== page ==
Countess Markievicz played an active part in the Easter Rising of 1916, and also in post-1916 Irish history. Born in 1868 as Constance Gore-Booth, Countess Markievicz was sentenced to death for her part in the Easter Uprising but had the sentence commuted to life incarceration on account of her gender. Her life was full of excitement, and many battles for the causes of suffrage for women or for establishing the independence of the Republic of Ireland from the British rule. There no way to make the long story short in her case.
She was an Irish Sinn Féin and Fianna Fáil politician, revolutionary nationalist, suffragette and socialist. In December 1918, she was the first woman elected to the British House of Commons, though she did not take her seat and, along with the other Sinn Féin TDs, formed the first Dáil Éireann. She was also one of the first women in the world to hold a cabinet position, as a Minister for Labour of the Irish Republic, from 1919 to 1922.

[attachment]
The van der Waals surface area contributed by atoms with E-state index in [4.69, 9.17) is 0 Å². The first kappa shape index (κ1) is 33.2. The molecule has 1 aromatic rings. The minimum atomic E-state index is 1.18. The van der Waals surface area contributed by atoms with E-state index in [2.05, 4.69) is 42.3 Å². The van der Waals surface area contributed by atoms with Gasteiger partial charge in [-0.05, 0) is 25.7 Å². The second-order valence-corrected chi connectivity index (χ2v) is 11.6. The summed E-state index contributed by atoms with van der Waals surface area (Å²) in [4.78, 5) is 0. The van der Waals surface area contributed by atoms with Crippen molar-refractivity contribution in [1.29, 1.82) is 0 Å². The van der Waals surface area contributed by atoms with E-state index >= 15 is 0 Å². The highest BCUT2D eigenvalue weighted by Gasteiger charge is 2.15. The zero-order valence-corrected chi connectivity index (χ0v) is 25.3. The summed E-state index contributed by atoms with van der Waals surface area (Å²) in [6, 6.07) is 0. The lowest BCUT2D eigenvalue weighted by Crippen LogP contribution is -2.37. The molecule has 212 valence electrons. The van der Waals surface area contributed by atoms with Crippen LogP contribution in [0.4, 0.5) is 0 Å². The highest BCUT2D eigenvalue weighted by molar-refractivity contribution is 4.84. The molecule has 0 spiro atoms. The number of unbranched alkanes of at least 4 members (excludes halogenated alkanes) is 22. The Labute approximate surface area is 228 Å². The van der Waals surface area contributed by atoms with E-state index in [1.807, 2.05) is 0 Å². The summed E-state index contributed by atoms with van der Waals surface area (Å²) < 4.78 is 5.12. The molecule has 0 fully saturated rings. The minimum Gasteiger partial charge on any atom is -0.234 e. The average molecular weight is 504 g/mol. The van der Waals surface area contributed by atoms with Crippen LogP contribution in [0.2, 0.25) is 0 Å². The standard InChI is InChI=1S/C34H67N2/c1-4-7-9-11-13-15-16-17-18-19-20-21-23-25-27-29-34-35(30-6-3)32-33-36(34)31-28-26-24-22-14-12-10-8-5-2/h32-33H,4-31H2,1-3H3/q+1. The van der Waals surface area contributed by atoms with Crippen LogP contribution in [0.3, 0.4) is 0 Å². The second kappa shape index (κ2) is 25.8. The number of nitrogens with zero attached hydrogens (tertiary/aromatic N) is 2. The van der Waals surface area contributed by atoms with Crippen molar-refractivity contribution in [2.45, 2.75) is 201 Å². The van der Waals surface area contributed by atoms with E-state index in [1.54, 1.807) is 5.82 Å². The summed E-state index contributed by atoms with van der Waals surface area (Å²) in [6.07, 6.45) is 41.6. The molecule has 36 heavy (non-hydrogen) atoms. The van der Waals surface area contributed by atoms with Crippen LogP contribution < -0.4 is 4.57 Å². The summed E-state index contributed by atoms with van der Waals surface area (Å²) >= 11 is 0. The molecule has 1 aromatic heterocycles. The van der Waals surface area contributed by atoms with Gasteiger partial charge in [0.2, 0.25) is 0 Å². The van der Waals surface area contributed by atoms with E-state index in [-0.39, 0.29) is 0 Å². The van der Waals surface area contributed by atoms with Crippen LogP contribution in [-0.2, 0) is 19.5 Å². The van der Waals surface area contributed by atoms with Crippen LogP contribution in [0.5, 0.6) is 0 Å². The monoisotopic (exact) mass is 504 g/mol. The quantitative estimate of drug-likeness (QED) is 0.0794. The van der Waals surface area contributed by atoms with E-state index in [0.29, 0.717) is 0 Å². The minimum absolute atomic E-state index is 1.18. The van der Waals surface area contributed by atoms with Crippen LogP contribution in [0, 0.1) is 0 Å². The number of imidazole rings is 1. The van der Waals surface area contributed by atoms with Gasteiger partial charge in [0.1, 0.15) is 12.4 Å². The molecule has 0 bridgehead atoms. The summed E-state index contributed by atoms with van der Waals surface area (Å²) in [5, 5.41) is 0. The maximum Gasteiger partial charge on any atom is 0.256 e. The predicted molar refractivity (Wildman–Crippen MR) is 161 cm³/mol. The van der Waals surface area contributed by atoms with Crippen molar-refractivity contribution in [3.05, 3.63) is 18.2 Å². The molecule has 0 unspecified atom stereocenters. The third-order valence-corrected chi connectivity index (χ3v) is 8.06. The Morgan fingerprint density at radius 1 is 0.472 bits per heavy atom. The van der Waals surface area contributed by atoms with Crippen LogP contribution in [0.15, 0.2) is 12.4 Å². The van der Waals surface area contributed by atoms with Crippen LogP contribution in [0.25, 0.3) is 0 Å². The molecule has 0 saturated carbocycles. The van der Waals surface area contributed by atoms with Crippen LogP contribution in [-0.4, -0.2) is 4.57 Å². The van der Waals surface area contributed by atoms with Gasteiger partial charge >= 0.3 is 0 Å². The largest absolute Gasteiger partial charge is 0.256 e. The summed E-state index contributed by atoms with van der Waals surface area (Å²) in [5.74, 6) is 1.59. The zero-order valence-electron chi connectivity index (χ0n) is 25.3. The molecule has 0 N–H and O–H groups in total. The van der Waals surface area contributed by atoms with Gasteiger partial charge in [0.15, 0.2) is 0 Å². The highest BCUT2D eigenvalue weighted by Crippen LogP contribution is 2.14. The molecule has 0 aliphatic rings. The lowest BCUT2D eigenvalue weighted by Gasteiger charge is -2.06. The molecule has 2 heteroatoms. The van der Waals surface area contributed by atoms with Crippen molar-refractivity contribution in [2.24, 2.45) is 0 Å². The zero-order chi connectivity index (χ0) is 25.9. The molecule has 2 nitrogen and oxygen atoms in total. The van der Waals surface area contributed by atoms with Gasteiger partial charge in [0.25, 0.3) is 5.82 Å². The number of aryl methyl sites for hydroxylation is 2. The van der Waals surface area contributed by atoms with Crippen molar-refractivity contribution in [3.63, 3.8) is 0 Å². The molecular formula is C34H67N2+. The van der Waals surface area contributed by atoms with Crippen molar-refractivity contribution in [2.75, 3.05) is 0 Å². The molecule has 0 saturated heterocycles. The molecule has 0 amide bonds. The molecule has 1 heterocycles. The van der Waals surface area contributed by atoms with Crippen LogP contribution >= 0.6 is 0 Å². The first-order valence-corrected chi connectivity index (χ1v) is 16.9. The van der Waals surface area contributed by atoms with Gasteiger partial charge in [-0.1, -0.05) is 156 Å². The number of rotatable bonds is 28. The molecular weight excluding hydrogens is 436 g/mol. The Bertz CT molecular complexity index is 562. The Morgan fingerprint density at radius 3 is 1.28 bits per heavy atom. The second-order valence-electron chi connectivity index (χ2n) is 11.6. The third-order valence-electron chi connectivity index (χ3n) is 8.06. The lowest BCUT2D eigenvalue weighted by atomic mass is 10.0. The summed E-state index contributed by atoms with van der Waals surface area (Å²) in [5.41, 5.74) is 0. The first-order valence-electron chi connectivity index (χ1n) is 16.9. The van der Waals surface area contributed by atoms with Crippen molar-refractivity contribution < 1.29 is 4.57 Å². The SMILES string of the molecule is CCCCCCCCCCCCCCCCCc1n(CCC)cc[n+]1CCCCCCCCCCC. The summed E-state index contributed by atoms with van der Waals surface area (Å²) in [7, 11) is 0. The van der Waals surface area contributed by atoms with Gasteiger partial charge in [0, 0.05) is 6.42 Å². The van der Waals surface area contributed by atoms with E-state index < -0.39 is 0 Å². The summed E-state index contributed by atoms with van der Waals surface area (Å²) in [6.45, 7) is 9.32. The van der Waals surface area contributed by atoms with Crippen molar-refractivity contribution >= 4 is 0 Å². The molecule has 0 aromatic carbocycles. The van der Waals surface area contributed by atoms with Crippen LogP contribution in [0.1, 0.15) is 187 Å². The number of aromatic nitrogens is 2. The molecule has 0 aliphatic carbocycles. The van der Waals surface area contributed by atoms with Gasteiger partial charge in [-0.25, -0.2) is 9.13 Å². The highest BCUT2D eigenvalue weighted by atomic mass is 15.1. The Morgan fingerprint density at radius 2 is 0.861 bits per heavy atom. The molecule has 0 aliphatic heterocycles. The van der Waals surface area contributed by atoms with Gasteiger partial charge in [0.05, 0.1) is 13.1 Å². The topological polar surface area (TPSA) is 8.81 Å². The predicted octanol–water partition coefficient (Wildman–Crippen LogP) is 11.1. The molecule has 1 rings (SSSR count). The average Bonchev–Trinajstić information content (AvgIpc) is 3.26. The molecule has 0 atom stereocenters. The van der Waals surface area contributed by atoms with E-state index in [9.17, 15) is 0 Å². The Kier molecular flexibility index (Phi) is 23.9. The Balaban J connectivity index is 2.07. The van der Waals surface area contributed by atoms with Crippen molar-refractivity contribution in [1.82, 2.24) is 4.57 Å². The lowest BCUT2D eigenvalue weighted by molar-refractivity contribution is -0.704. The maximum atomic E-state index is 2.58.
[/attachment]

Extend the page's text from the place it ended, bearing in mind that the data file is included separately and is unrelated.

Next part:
Constance Markievicz was born in London. Her Protestant Ascendancy family, the Gore-Booths, owned Lissadell, an extensive estate in Co. Sligo. She was presented at court to Queen Victoria in the monarch’s Jubilee year, 1887. She dismayed her bourgeois family through stubbornly refusing to marry for many years – until she went to art school and there met the penniless Count Casimir Markievicz.
Sarah Purser, an artist and friend of Constance, hosted a regular salon where artists, writers and intellectuals on both sides of the nationalist divide gathered. At Purser’s house, Markievicz met revolutionary patriots Michael Davitt, John O’Leary and Maud Gonne.